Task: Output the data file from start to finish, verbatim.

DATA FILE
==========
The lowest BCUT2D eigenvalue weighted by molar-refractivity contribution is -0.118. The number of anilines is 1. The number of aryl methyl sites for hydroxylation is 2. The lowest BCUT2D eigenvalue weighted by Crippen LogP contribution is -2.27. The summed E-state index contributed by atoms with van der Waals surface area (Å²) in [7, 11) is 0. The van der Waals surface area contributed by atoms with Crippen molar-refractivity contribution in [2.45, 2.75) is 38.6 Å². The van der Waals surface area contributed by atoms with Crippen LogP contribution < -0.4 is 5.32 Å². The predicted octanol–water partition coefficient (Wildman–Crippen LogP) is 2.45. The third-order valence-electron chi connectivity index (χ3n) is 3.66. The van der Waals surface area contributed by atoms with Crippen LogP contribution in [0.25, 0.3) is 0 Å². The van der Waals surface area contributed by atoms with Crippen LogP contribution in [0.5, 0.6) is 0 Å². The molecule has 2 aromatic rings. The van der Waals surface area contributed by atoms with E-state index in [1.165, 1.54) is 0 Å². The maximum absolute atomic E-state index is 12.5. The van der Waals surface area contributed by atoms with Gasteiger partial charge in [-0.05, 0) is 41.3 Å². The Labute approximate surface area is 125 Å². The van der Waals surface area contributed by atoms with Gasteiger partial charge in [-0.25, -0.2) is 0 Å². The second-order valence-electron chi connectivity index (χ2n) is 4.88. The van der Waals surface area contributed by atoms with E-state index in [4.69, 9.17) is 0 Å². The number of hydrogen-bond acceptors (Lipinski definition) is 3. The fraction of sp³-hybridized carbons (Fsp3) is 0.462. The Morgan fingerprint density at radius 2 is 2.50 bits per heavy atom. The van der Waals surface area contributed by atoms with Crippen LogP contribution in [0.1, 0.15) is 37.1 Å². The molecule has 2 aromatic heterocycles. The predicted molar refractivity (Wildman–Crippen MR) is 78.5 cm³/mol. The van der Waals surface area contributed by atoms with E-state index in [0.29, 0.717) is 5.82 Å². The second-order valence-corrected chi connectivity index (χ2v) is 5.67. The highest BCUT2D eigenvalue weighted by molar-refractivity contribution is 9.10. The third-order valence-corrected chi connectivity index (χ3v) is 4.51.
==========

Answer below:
The lowest BCUT2D eigenvalue weighted by molar-refractivity contribution is -0.118. The number of anilines is 1. The number of aryl methyl sites for hydroxylation is 2. The lowest BCUT2D eigenvalue weighted by Crippen LogP contribution is -2.27. The summed E-state index contributed by atoms with van der Waals surface area (Å²) in [7, 11) is 0. The van der Waals surface area contributed by atoms with Crippen molar-refractivity contribution in [2.45, 2.75) is 38.6 Å². The van der Waals surface area contributed by atoms with Crippen LogP contribution < -0.4 is 5.32 Å². The predicted octanol–water partition coefficient (Wildman–Crippen LogP) is 2.45. The third-order valence-electron chi connectivity index (χ3n) is 3.66. The van der Waals surface area contributed by atoms with Crippen LogP contribution in [0.25, 0.3) is 0 Å². The van der Waals surface area contributed by atoms with Crippen LogP contribution in [0.5, 0.6) is 0 Å². The molecule has 2 aromatic rings. The van der Waals surface area contributed by atoms with E-state index in [1.165, 1.54) is 0 Å². The maximum absolute atomic E-state index is 12.5. The van der Waals surface area contributed by atoms with Gasteiger partial charge in [-0.05, 0) is 41.3 Å². The Labute approximate surface area is 125 Å². The van der Waals surface area contributed by atoms with Gasteiger partial charge in [-0.25, -0.2) is 0 Å². The second-order valence-electron chi connectivity index (χ2n) is 4.88. The van der Waals surface area contributed by atoms with E-state index in [4.69, 9.17) is 0 Å². The number of hydrogen-bond acceptors (Lipinski definition) is 3. The fraction of sp³-hybridized carbons (Fsp3) is 0.462. The Morgan fingerprint density at radius 2 is 2.50 bits per heavy atom. The van der Waals surface area contributed by atoms with Crippen LogP contribution in [0.1, 0.15) is 37.1 Å². The molecule has 2 aromatic heterocycles. The predicted molar refractivity (Wildman–Crippen MR) is 78.5 cm³/mol. The van der Waals surface area contributed by atoms with E-state index in [0.29, 0.717) is 5.82 Å². The second-order valence-corrected chi connectivity index (χ2v) is 5.67. The highest BCUT2D eigenvalue weighted by molar-refractivity contribution is 9.10. The third-order valence-corrected chi connectivity index (χ3v) is 4.51.